Philly is prepared for Sandy level disaster, though nation may not be
Philadelphia officials say the city is prepared for a disaster of Hurricane Sandy's magnitude. Experts say the nation, overall, may not be.
It's been almost a year since Hurricane Sandy ripped through the East Coast, causing an estimated $50 billion in property damage alone.
While city officials say Philadelphia is prepared to deal with a disaster of Sandy's magnitude, experts aren't so sure the country, overall, is as well-equipped.
On a local level, when asked if Philadelphia is prepared for such an event, Office of Emergency Management director Samantha Phillips said
"I think, in basic terms, yes."
"We're certainly prepared to an extent, but there's also this element of realism with major storms like that," she continued.
"There's going to be significant damage. There are going to be long term power outages. People will be displaced from their homes and businesses. While I think we're prepared, I don't want people to think a storm of that magnitude won't have very significant implications for the city of Philadelphia."
Phillips and her team have since Hurricane Sandy hit nearly a year ago been developing safeguards to shield Philadelphia from a similar disaster.
Chief among them is enhancing the city's Emergency Operations Center, a hub through which officials across multiple departments gather and analyze information, then make decisions.
"We've been really focusing on how we gather information in the EOC, how we use information and really training other agencies how to better function within the Emergency Operations Center," Phillips said.
She said the city has also been working on a mass shelter program, testing buildings and analyzing power feeds to ensure those displaced by disasters have safe places to stay.
"We've done work over the past year to really take a thorough analysis of our options and prioritize what locations to use make sure we put the public in the safest place," she said.
"We've done a lot to streamline and take the guesswork out of our emergency management efforts. We're ready to go, basically."
She said the Office of Emergency Management has also held preparedness workshops in every geographical area of the city educating residents about creating their own home emergency plans.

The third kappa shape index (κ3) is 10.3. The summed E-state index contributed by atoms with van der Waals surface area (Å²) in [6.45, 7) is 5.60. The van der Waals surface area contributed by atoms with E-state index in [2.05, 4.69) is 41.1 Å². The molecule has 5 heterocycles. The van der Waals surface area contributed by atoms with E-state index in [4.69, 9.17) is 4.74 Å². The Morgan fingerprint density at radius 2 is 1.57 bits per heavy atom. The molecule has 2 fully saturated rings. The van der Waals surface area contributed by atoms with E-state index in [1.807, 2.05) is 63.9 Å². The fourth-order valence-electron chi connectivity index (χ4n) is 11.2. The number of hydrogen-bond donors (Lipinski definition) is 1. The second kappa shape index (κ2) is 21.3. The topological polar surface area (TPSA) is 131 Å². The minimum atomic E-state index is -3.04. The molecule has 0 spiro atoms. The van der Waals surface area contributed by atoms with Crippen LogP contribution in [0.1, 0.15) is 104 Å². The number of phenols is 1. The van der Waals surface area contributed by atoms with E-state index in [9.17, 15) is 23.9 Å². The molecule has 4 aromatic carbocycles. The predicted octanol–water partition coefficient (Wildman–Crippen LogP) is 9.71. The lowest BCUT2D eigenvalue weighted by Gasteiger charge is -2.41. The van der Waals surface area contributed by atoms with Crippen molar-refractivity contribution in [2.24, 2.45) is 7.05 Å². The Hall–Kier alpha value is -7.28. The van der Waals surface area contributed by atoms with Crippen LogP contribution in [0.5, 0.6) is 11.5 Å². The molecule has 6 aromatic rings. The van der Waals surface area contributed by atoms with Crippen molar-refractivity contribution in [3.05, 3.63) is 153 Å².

The office worked with community organizations to advertise and host the events and spread the word through traditional and social media.
"One of the things we learned during Sandy is the best thing that government can do during emergencies is be very honest and have a very frank conversation with the public," Phillips said.
"Disasters are inopportune and they're messy. We all have a responsibility. Certainly, the government has large chunk of that responsibility, but it's also the public. There are individual and collective responsibilities to prepare and it's important for all of us to take the time now to make sure we're prepared."
Not quite, according to Drexel University professor Scott Gabriel Knowles, who in February authored "The Disaster Experts: Mastering Risk in Modern America."
Knowles believes the overarching framework through which the country deals with natural disasters could use a major overhaul.
"These disasters are not one-off visitations of angry nature," he said.
"We are living in disaster in the United States. We are continually in a cycle of paying off and dealing with the human and the material results of these storms. … We are living in disaster and it's important that we see the losses of these hurricanes part of larger phenomenon of American life."
Congress in January appropriated $50.5 billion in Hurricane Sandy emergency relief funding and FEMA as of June approved $1.4 billion in assistance.
"It's probably not sustainable that we're going to continue to appropriate that amount of money after every hurricane, and ones that strike big, densely-populated areas like Sandy are going to be that expensive," Knowles said.
In addition, more people than at any other point in the nation's history now reside in vulnerable areas. According to the National Oceanic and Atmospheric Association, 39 percent of Americans currently live in coastal counties.
"We have 100 million Americans who are exposed, not all of them to hurricanes, but many, many more millions than were exposed 50 years ago," Knowles said.
"So we can't just pretend this is something that is going to happen once in a while. This is now a structural feature of American life. I think the question to citizens and policy makers is what we're going to do about that."
Knowles identified several possible solutions, among them commonsense reforms around land use and continuing research on issues like climate change, storm mitigation techniques and rebuilding sea walls and wetlands.
"That requires an ongoing commitment to research from the National Science Foundation and other bodies," he said.
"We could be doing all of those things much more vigorously."
Knowles further pointed out in the wake of Sept. 11, 2001, FEMA was folded under the umbrella of the Department of Homeland Security.
"That means a lot of FEMA's work around natural hazards like hurricanes moved second behind national security," he said.
"We should consider moving it out of the Department of Homeland Security into a free standing agency like it was in the 90s, recognizing we're living in disaster and it's not going away."